Here are five news stories and events to start your week, from the editors at Military.com.
1. Army Beats Navy, Snapping 14-Game Losing Streak
Army football snapped its 14-game losing streak to Navy on Saturday, winning 21-17 and beating its service academy rival for the first time since 2001. The game took place at M&T Bank Stadium in Baltimore in front of a sold-out crowd that included President-elect Donald Trump. Army quarterback Ahmad Bradshaw scored the winning touchdown with six minutes left in the fourth quarter on a 9-yard run, to score Army's only points of the second half as part of a 12-play, 80-yard drive. Navy staged a comeback in the second half after Army sprinted out to a 14-0 lead in the first half. Navy quarterback Zach Abey led the Midshipmen to score 17 unanswered points in the second half to take the lead, capping the comeback on a 41-yard run by Abey. But it was Army's year. The Black Knights dedicated their season to cornerback Brandon Jackson, who died in September in a car accident, and wore Nike uniforms designed to honor the World War II-era 82nd Airborne Division.
2. Marines to Wear Woodland Green Cammies All Year, Starting Now
Marines will wear woodland green year-round, effective immediately, according to a new directive from the commandant of the Marine Corps. The change was quietly announced Dec. 8 through an all-Marine Corps bulletin, signed by Commandant Gen. Robert Neller. Previously, Marines would alternate between tan-and-brown desert camouflage in the summer and green woodland camouflage utilities in the winter on dates roughly coinciding with Daylight Savings Time changes. Now, all sailors and Marines serving with Marine Corps units will use the woodland pattern throughout the year. In the summer, Marines will roll the sleeves on their woodland camouflage uniforms the way they now do on their desert cammies; in the winter, sleeves will be rolled down, according to the message.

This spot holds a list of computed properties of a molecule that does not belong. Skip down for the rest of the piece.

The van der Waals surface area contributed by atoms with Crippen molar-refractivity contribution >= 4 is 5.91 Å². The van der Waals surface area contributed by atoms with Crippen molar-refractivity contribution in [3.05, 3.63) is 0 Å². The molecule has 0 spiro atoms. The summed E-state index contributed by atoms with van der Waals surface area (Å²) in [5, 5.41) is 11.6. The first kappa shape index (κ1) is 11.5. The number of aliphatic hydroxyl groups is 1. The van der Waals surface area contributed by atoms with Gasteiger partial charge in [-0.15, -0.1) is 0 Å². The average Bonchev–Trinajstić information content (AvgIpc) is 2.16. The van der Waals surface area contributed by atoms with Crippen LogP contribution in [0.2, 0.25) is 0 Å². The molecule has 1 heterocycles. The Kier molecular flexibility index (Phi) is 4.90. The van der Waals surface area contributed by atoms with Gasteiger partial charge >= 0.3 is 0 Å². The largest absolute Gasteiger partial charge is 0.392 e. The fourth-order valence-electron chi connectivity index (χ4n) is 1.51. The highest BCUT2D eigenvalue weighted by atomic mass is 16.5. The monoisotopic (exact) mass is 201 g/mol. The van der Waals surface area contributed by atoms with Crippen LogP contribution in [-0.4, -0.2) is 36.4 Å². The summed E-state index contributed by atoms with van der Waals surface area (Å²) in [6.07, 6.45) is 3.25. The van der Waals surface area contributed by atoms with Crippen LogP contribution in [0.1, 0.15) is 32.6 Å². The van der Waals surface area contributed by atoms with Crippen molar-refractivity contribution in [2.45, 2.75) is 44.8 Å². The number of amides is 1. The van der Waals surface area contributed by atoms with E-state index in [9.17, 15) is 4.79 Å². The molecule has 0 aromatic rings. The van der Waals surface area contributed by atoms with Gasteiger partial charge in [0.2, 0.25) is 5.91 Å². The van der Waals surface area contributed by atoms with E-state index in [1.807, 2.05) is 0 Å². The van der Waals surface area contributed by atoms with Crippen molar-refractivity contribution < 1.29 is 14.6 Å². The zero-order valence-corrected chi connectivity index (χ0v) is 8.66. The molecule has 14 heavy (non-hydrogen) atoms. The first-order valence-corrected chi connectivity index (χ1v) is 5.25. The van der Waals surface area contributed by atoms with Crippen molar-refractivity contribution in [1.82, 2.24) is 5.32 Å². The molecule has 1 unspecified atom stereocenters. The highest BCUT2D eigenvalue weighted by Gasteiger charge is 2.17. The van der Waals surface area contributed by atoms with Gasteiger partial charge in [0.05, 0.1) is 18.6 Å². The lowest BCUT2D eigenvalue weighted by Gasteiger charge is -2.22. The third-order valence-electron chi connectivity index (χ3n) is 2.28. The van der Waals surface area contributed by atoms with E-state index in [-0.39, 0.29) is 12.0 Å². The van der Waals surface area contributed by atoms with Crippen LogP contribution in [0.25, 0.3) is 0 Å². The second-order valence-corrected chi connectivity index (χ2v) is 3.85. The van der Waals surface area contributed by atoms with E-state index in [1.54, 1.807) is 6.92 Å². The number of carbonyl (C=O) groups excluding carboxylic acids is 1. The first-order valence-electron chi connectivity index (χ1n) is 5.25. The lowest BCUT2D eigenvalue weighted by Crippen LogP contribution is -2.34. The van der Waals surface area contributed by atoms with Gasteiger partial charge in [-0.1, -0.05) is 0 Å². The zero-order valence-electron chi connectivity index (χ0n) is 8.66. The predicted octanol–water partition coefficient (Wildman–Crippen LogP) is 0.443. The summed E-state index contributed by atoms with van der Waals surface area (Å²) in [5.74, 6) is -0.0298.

3. Obama May Decide on Defense Bill, Including a 2.1% Troop Pay Raise
Congress last week approved the 2017 National Defense Authorization Act, including a 2.1 percent military pay raise, sending the bill to President Barack Obama's desk for his signature. It's not clear when Obama will decide on the bill, though a veto is unlikely. Both chambers of Congress passed the legislation by a veto-proof majority -- the House of Representatives approved the measure 375-34 and the Senate 92-7 -- and the president signaled a willingness to go along with the pay hike on Thursday when he directed agencies to give civilian employees the same raise lawmakers gave to troops. The military pay raise applies to basic pay for troops; it's separate from the cost-of-living adjustment for veterans, military retirees and recipients of VA disability compensation. That figure, based on the Consumer Price Index, is set for a 0.3 percent increase in 2017. The bill also leaves housing allowances unchanged, drops a proposal requiring women to register for the draft and forgives the debt of Guardsmen ordered to pay back bonuses.
4. Will Trump Keep McDonald at the VA?
Will President-elect Donald Trump keep VA Secretary Bob McDonald on the job? The biggest vets groups hope so, according to an article by Leo Shane, a reporter for Military Times. He reported the idea surfaced during a Friday meeting between officials from the Trump transition team and the "big six" veterans service organizations, including the American Legion, Veterans of Foreign Wars, Vietnam Veterans of America, Disabled American Veterans, Paralyzed Veterans of America, and American Veterans. McDonald is a Republican, a West Point graduate and the former chief executive officer of the consumer goods giant Procter & Gamble. Watch for the topic to come up when McDonald speaks at noon Tuesday at the Center for a New American Security. Trump is also reportedly considering for the post Rep. Jeff Miller, the retiring congressman from Florida and chairman of the House Veterans Affairs Committee; former Sen. Scott Brown of Massachusetts; and Pete Hegseth, the former president of Concerned Veterans for America, which wants to open up veteran health care to the private market.
5. National Guard Birthday
The National Guard on Tuesday will celebrate its birthday and 380 years of existence -- in one form or another, at least. The organization traces its roots to a declaration made on Dec. 13, 1636, when the Massachusetts General Court in Salem -- for the first time on the North American continent -- established that all able-bodied men between the ages of 16 and 60 were required to join the military, according to the National Guard Bureau, the federal entity that oversees the Army National Guard and the Air National Guard on behalf of those services. The bureau is headed by Air Force Gen. Joseph L. Lengyel, a four-star general who is expected to make the rounds this week in media appearances and in meetings with lawmakers in Washington, D.C., to celebrate the milestone and discuss other matters of importance to the Guard.
-- Michael Hoffman and Hope Hodge Seck contributed to this report.